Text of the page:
4. Management skills: The capacity to serve, encourage and concentrate a team, and create team member collaboration.
  5. Flexibility:The willingness and capacity to modify one’s project management style and course of action in response to business needs.
  6. Business Skills:Understanding the organization’s business, strategy, and industry. Understanding of a plan and ability to coordinate tactical work around that strategy.
  7. Analytical abilities:The capacity to think through circumstances and make judgments.
  8. Customer Focus:The ability to comprehend the end user’s or end customer’s demands and the drive to guarantee that projects meet those needs.
  9. Results-Orientation:The capacity to do tasks efficiently and successfully.
  10. Character:The project manager should have a pleasant demeanor and a solid moral and ethical foundation.


Final Thoughts

With a focus on the future generation, we’ve entered a project management world where we need to be aware of the key challenges we’ll encounter as project managers and the skills we’ll need to improve to succeed: technology globalization, worker engagement, and the battle between innovation and risk. There are, however, a few crucial insights to remember as you continue your journey through the strange and ever-changing world of project management.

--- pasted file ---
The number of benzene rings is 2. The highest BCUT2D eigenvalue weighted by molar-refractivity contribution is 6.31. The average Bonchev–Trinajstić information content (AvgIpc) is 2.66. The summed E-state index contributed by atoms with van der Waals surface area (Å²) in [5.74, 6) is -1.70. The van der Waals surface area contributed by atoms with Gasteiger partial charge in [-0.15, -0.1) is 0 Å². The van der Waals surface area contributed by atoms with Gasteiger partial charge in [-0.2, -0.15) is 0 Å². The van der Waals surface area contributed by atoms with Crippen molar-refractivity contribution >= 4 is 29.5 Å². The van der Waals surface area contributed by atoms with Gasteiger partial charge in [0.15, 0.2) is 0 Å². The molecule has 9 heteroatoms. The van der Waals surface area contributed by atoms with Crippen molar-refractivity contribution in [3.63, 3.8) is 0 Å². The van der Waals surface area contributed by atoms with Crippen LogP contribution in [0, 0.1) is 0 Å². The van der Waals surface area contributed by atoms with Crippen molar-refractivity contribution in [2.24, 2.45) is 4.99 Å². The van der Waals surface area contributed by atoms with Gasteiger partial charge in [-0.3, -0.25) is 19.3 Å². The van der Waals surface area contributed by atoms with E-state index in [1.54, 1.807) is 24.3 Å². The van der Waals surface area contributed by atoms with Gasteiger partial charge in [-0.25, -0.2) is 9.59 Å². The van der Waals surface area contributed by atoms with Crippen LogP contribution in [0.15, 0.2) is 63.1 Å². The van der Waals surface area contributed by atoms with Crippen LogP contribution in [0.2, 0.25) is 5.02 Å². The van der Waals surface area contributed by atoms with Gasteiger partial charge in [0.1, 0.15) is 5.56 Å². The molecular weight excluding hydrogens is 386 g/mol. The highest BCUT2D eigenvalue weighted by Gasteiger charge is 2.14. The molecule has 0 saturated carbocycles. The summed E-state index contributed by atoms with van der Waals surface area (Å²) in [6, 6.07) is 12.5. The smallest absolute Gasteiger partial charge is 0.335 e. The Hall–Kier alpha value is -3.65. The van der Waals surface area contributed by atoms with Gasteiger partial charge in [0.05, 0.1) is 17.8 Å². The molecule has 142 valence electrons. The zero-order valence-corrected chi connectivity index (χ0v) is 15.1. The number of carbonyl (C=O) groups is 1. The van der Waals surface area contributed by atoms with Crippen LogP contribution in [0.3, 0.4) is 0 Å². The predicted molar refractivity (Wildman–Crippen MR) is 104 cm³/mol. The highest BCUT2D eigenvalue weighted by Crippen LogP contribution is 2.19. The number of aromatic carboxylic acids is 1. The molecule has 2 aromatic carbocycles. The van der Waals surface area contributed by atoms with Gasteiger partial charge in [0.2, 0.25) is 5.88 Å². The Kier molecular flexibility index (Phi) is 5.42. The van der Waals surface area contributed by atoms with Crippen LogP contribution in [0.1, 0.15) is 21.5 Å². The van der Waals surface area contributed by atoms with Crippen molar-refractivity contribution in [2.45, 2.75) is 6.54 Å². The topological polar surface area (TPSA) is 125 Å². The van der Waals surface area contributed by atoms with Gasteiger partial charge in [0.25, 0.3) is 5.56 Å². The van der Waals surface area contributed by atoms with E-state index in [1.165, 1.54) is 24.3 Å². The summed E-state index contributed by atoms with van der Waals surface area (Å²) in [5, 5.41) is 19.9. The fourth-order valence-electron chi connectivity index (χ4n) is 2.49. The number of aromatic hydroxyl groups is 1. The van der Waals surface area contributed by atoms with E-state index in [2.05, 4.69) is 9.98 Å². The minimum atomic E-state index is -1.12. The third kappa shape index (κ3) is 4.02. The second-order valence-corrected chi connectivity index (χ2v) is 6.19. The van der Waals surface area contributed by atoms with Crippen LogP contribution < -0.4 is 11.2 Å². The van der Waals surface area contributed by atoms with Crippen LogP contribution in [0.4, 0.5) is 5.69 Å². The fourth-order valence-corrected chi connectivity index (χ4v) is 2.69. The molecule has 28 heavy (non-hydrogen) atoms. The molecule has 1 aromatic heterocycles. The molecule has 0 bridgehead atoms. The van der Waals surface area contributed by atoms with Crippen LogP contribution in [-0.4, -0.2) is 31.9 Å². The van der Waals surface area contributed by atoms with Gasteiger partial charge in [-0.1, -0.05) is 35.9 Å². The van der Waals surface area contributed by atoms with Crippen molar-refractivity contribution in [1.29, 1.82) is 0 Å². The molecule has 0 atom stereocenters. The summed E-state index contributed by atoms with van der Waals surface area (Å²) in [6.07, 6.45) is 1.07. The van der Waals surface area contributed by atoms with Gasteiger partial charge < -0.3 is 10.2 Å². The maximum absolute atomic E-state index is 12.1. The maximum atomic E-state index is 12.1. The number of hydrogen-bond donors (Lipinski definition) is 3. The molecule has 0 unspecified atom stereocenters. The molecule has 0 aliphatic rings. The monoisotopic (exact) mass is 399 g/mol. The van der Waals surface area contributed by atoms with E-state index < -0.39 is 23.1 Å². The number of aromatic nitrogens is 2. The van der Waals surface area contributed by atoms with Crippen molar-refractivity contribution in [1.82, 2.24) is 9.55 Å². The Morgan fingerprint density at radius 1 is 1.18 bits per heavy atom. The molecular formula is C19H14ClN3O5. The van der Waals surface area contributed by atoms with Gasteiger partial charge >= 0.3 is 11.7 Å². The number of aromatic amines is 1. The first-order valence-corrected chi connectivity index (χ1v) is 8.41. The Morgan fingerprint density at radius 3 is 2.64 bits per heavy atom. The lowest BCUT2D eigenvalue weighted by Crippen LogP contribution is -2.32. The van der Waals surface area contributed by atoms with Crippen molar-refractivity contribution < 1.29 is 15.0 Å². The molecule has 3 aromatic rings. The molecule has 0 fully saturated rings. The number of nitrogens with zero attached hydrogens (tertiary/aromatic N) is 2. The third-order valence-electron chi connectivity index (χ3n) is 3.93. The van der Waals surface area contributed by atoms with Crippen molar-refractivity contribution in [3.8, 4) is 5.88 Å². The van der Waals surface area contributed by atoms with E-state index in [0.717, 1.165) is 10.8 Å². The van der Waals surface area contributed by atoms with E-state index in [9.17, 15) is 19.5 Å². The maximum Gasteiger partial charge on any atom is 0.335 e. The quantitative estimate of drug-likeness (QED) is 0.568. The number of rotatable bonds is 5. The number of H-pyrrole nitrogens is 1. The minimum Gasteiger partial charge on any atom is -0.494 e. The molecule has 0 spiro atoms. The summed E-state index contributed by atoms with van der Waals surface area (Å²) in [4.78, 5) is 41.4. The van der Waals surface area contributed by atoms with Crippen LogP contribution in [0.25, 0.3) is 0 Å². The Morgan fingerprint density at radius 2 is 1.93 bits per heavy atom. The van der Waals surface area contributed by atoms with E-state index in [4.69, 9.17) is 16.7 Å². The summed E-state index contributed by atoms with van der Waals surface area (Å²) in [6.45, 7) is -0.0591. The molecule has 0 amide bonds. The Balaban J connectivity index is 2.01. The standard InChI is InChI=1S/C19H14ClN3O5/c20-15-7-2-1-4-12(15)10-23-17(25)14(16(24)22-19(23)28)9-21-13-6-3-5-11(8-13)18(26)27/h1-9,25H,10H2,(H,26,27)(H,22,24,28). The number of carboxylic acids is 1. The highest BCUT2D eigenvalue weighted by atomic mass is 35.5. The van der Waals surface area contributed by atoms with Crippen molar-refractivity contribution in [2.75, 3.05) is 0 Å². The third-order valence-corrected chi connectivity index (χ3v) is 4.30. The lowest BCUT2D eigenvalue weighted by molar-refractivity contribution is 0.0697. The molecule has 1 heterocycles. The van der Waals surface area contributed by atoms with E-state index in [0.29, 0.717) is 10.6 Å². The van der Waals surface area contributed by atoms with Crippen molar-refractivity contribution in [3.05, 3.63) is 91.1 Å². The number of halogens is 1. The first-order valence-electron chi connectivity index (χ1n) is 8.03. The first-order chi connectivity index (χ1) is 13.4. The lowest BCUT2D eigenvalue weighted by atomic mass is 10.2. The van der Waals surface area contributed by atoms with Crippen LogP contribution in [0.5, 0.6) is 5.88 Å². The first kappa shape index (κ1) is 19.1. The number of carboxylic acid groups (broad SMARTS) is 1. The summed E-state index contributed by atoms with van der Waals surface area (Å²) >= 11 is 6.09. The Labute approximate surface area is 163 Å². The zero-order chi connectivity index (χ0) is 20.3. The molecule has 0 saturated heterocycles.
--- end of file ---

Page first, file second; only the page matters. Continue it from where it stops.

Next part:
• Be agile or be gone:Business constantly needs greater flexibility, strategy, and adaptability than ever before. No one strategy will work every time; knowing how to adjust to change with agility and rapidity is essential.
  • Expect all teams to act differently:Teams will always be more diverse than those who make them up. However, you can lead more successfully if you genuinely grasp your team and each member’s unique imperatives. Because project teams determine project success, one of the most crucial skills of a competent project manager is the ability to construct an effective, high-performing team.
  • Help team members understand the big picture:This will assist them in preparing for obstacles. When attempting to resolve an issue or manage change, keep the immediate consequences in mind to prevent losing sight of the forest for the trees.